Tabitha Lord: Why did you decide to write this series as young adult rather than adult paranormal fantasy?

Aurora Whittet: I adore kids of all ages. I remember being that buck-toothed, artsy-fartsy, red haired, scrawny little girl, with only a couple friends because only a few kids were brave enough to befriend a girl like that. I remember the power books held for my friends and me. They offered a place to hide, to find new friends, to learn, and to cope. I want to bring those gifts to a new generation. I want other young people to find hope and friendship in my novels. I want them never to feel alone in this vast world.

Tabitha Lord: The voice in young adult fiction is necessarily different than in adult fiction. I find this particularly distinctive or obvious in the portrayal of romantic relationships. In your story, it is love at first sight for Ashling and the mysterious Grey Donovan. If this were an adult novel, you may have had to handle their relationship differently for it to be believable. However, I imagine many of us remember the feeling of first love – that all-encompassing, hopelessly devoted, lack of perspective love! It was exiting and wonderful and terrible! What was your favorite romantic scene between Ashling and Grey?

Aurora Whittet: You nailed it about the teenage love! I got a lot of feedback from adult readers, who were frustrated by the insta-love. But I stand by it, and so do my younger readers. Teenagers (and yes I was one once!) are impulsive, wild people. They see the world from a fresh perspective, their hearts have not been broken yet, and frankly they are werewolves! But to answer your question – choosing my favorite love scene is like choosing one star from the sky. I’m struggling! So, I’ll pick one scene from each book. From Bloodmark I’d choose the scene where Ashling and Grey first truly interact in the woods. From Bloodrealms I’d choose the waterfall scene. And from Bloodmoon I’d choose the scene when Ashling and Grey realize and accept the risks they must take to save Baran. There is such an innocent and vulnerable love between them.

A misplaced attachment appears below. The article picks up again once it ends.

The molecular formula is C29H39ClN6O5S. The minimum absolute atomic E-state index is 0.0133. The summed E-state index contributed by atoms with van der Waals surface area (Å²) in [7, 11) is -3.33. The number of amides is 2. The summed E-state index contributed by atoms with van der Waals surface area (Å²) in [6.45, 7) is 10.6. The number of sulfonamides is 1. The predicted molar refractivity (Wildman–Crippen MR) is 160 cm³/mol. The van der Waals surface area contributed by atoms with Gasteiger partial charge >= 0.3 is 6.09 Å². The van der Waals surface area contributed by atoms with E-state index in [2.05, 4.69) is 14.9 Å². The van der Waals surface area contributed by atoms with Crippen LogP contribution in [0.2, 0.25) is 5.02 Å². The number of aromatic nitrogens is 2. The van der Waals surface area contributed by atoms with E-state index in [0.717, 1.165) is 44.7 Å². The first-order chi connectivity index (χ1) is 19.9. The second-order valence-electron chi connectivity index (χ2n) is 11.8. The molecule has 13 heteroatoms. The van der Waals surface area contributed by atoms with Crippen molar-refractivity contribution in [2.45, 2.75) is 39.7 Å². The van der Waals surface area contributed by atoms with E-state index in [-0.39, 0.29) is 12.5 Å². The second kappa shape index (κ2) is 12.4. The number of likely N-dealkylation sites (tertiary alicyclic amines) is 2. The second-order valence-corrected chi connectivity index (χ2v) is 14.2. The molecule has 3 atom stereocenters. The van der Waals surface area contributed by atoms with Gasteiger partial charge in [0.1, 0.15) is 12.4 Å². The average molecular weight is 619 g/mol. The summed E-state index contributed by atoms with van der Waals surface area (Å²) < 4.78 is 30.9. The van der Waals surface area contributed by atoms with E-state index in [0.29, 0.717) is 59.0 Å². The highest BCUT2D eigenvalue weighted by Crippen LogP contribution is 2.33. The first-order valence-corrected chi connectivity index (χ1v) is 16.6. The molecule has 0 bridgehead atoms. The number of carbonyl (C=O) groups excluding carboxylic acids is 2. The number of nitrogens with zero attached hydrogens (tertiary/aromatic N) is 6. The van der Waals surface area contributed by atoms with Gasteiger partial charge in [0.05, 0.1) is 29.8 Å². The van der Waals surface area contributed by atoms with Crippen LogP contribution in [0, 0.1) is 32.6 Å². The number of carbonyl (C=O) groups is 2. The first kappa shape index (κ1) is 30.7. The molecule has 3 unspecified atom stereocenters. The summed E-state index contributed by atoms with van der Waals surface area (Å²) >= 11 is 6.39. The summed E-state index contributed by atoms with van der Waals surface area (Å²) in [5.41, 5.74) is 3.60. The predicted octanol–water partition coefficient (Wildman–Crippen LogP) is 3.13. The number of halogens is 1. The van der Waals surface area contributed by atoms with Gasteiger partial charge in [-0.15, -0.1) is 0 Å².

Tabitha Lord: I found it very interesting that you portray the werewolf clans as ancient beings clinging to outdated customs. It created another layer of challenge for Ashling to overcome. When she’s forced to hide out in a small town in Maine, and attend school, her two worlds are at odds. Her struggle to find her way as a normal teenager, while only a subtext of story, mirrors her greater struggle to claim her place as a leader among her own people. Can you talk a little about this?

Aurora Whittet: There are so many ways that women and girls’ spirits are crushed. We’re told we’re fat, or not pretty, or not good enough. Even today we are still underpaid in the work force. The inequalities are real and, I have to admit, I was trying to make a point. When we hold on to old ideas that are toxic, we hurt our children. Even the subtle things we do matter, like when we women refer to our own bodies negatively in front of young girls. We’ve just added a layer of complexity to their lives. We’ve passes along the self-hate we might feel to them. I want to change that. I want to help build confidence in our children – in our sons and daughters.